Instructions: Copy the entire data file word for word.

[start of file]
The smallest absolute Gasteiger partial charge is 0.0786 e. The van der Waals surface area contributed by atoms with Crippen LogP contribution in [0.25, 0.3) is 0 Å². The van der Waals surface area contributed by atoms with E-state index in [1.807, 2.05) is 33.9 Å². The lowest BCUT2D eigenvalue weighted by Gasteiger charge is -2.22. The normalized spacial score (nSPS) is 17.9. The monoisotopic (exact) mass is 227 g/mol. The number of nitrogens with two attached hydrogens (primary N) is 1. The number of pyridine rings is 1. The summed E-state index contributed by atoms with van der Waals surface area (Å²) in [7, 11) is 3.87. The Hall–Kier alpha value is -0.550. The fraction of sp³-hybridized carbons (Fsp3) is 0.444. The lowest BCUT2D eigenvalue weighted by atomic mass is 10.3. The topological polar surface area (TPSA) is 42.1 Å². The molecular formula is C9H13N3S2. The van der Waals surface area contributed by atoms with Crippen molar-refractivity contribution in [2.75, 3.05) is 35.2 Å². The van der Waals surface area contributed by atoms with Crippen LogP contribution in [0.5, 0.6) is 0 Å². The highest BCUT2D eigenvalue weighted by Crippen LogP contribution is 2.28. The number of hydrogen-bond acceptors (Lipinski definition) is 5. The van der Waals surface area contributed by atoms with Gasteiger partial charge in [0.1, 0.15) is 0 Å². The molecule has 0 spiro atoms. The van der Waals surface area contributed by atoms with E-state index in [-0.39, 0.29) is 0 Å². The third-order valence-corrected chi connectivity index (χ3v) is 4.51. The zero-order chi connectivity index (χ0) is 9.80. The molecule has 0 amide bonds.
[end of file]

The smallest absolute Gasteiger partial charge is 0.0786 e. The van der Waals surface area contributed by atoms with Crippen LogP contribution in [0.25, 0.3) is 0 Å². The van der Waals surface area contributed by atoms with E-state index in [1.807, 2.05) is 33.9 Å². The lowest BCUT2D eigenvalue weighted by Gasteiger charge is -2.22. The normalized spacial score (nSPS) is 17.9. The monoisotopic (exact) mass is 227 g/mol. The number of nitrogens with two attached hydrogens (primary N) is 1. The number of pyridine rings is 1. The summed E-state index contributed by atoms with van der Waals surface area (Å²) in [7, 11) is 3.87. The Hall–Kier alpha value is -0.550. The fraction of sp³-hybridized carbons (Fsp3) is 0.444. The lowest BCUT2D eigenvalue weighted by atomic mass is 10.3. The topological polar surface area (TPSA) is 42.1 Å². The molecular formula is C9H13N3S2. The van der Waals surface area contributed by atoms with Crippen molar-refractivity contribution in [2.75, 3.05) is 35.2 Å². The van der Waals surface area contributed by atoms with Crippen LogP contribution in [0.5, 0.6) is 0 Å². The highest BCUT2D eigenvalue weighted by Crippen LogP contribution is 2.28. The number of hydrogen-bond acceptors (Lipinski definition) is 5. The van der Waals surface area contributed by atoms with Gasteiger partial charge in [0.1, 0.15) is 0 Å². The molecule has 0 spiro atoms. The van der Waals surface area contributed by atoms with E-state index in [-0.39, 0.29) is 0 Å². The third-order valence-corrected chi connectivity index (χ3v) is 4.51. The zero-order chi connectivity index (χ0) is 9.80. The molecule has 0 amide bonds.